Finding aid for the Ambrose Bierce correspondence collection 0342

Finding aid prepared by Sue Luftschein
USC Libraries Special Collections
Doheny Memorial Library 206
3550 Trousdale Parkway
Los Angeles, California, 90089-0189
2014 March

Title: Ambrose Bierce correspondence collection
Collection number: 0342
Contributing Institution: USC Libraries Special Collections
Language of Material: English
Physical Description: 0.42 Linear feet 1 box
Date: 1893-1913, undated
Abstract: Letters from Ambrose Bierce to a variety of correspondents, including Samuel Loveman, B.J.S. Cahill, and Burnette G. Haskell. The collection also includes copies of some of Bierce's contracts with Neale Publishing, and pamphlets advertising his "Collected Works."
creator: Bierce, Ambrose, 1842-1914?

Conditions Governing Access

COLLECTION STORED OFF-SITE: Advance notice required for access.

Preferred Citation

[Box/folder# or item name], Ambrose Bierce correspondence collection, Collection no. 0342, Special Collections, USC Libraries, University of Southern California

Related Archival Materials

See also Willard Morse collection on Ambrose Bierce, Collection no. 0136.

Conditions Governing Use

All requests for permission to publish or quote from manuscripts must be submitted in writing to the Manuscripts Librarian. Permission for publication is given on behalf of Special Collections as the owner of the physical items and is not intended to include or imply permission of the copyright holder, which must also be obtained.

Scope and Content

Letters from Ambrose Bierce to a variety of correspondents, including Samuel Loveman, B.J.S. Cahill, and Burnette G. Haskell (and one letter from Haskell). The collection also includes copies of some of Bierce's contracts with Neale Publishing, and pamphlets advertising his "Collected Works." Of particular note is Bierce's last letter to Samuel Loveman, in which he indicates he is off to South America and does not know when he will return.

Biographical note

Ambrose Bierce was an American writer, poet, editor, journalist, and satirist. Born in Ohio in 1842, Bierce enlisted in the Union Army and fought at, among others, the Battle of Shiloh. His experiences formed the basis for several stories and his memoir, "What I saw of Shiloh." After the war, he settled in San Francisco and earned a reputation as a contributor and/or editor for a number of local newspapers and periodicals. He spent the years 1872-1875 in England where his first book was published. Upon his return, he traveled throughout the West and worked for a mining company, but when the company failed, he returned to journalism in San Francisco, working for William Randolph Hearst's San Francisco Examiner. Bierce was a biting social critic, and much of his journalistic career was steeped in controversy, but he was also well known for his encouragement of younger writers, such as the poet George Sterling (who is often referred to in the letters in this collection). At the age of 71, Bierce left for South America and disappeared without a trace. His disappearance has become one of the most famous in literary history.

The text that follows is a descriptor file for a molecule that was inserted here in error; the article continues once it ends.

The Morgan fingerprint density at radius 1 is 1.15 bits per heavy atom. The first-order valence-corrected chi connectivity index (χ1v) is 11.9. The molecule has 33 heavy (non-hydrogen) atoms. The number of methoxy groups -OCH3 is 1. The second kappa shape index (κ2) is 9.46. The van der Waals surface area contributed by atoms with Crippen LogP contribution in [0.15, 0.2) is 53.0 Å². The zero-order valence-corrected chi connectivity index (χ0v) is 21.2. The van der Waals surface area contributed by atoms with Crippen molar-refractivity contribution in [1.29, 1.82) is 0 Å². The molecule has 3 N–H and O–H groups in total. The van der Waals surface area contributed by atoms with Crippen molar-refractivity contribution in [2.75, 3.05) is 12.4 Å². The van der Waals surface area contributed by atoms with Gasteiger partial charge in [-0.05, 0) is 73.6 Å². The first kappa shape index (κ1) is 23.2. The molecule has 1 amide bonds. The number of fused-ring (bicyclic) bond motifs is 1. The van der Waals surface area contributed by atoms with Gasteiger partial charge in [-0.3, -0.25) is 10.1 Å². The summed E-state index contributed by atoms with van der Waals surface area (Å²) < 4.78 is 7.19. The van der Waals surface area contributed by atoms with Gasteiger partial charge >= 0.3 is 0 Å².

Subjects and Indexing Terms

Bierce, Ambrose, 1842-1914? -- Archives
Bierce, Ambrose, 1842-1914? -- Correspondence
Cahill, Bernard J.S., (Bernard Joseph Stanislaus), 1867- -- Archives
Haskell, Burnette G., 1857-1907 -- Correspondence
Loveman, Samuel, 1887-1976 -- Archives
American poetry--20th century--Archival resources
Poets, American--20th century--Archival resources

Box 1, Folder 1

BJ.S. Cahill 1908, 1912, 1913

Scope and Content

Letters from Bierce to Cahill, discussing publication of Bierce's "Ashes of the Beacon" (August 8, 1908); publication of his "Collected Works" (September 12, 1908); obtaining Cahill's address from one of Cahill's articles and his opinion of Cahill's Butterfly Map (December 12, 1912); mentions the Civic Center (January 20, 1913). These letters were published in "The Letters of Ambrose Bierce" by Bertha Clark Pope.
Box 1, Folder 2

Harper & Brothers 1907 August 2

Scope and Content

Letter from S.[?]M. Alden, Harper's Magazine, regarding the return of "Pierrot".
Box 1, Folder 3

Burnette G. Haskell 1893, 1894

Scope and Content

Letter from Haskell to Bierce extending an open invitation to visit (May 27, 1893). Letters from Bierce indicating poor health (June 1, 1893); asking about publication of Haskell's account of the Kaweah Colony (October 10, 1894); explanation of his description of Haskell as "a mischevious man" (October 21, 1894).
Box 1, Folder 4

Mrs. Johnson 1910 December 27

Scope and Content

Thanking her and her husband for their hospitality while in San Francisco.
Box 1, Folder 5

Samuel Loveman 1908

Scope and Content